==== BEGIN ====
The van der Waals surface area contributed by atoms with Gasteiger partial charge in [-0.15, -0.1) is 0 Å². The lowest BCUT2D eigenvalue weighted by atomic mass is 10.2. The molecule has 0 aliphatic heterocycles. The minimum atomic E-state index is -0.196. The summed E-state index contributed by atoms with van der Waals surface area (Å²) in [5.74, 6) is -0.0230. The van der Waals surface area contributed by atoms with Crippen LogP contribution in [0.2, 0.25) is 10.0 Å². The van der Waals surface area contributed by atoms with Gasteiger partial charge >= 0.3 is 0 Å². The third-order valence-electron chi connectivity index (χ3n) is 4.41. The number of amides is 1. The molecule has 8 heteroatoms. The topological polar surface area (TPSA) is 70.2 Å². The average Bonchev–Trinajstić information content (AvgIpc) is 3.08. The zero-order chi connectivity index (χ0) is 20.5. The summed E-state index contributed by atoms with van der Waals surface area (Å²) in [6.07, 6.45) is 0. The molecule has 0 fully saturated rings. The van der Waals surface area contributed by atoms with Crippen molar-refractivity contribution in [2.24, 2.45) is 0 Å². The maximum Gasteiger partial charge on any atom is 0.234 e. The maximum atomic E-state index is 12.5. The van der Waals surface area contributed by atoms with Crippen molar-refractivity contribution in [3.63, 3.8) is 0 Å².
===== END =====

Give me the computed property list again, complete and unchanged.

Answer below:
The van der Waals surface area contributed by atoms with Gasteiger partial charge in [-0.15, -0.1) is 0 Å². The lowest BCUT2D eigenvalue weighted by atomic mass is 10.2. The molecule has 0 aliphatic heterocycles. The minimum atomic E-state index is -0.196. The summed E-state index contributed by atoms with van der Waals surface area (Å²) in [5.74, 6) is -0.0230. The van der Waals surface area contributed by atoms with Crippen LogP contribution in [0.2, 0.25) is 10.0 Å². The van der Waals surface area contributed by atoms with Gasteiger partial charge >= 0.3 is 0 Å². The third-order valence-electron chi connectivity index (χ3n) is 4.41. The number of amides is 1. The molecule has 8 heteroatoms. The topological polar surface area (TPSA) is 70.2 Å². The average Bonchev–Trinajstić information content (AvgIpc) is 3.08. The zero-order chi connectivity index (χ0) is 20.5. The summed E-state index contributed by atoms with van der Waals surface area (Å²) in [6.07, 6.45) is 0. The molecule has 0 fully saturated rings. The van der Waals surface area contributed by atoms with Crippen molar-refractivity contribution in [2.24, 2.45) is 0 Å². The maximum Gasteiger partial charge on any atom is 0.234 e. The maximum atomic E-state index is 12.5. The van der Waals surface area contributed by atoms with Crippen molar-refractivity contribution in [3.63, 3.8) is 0 Å².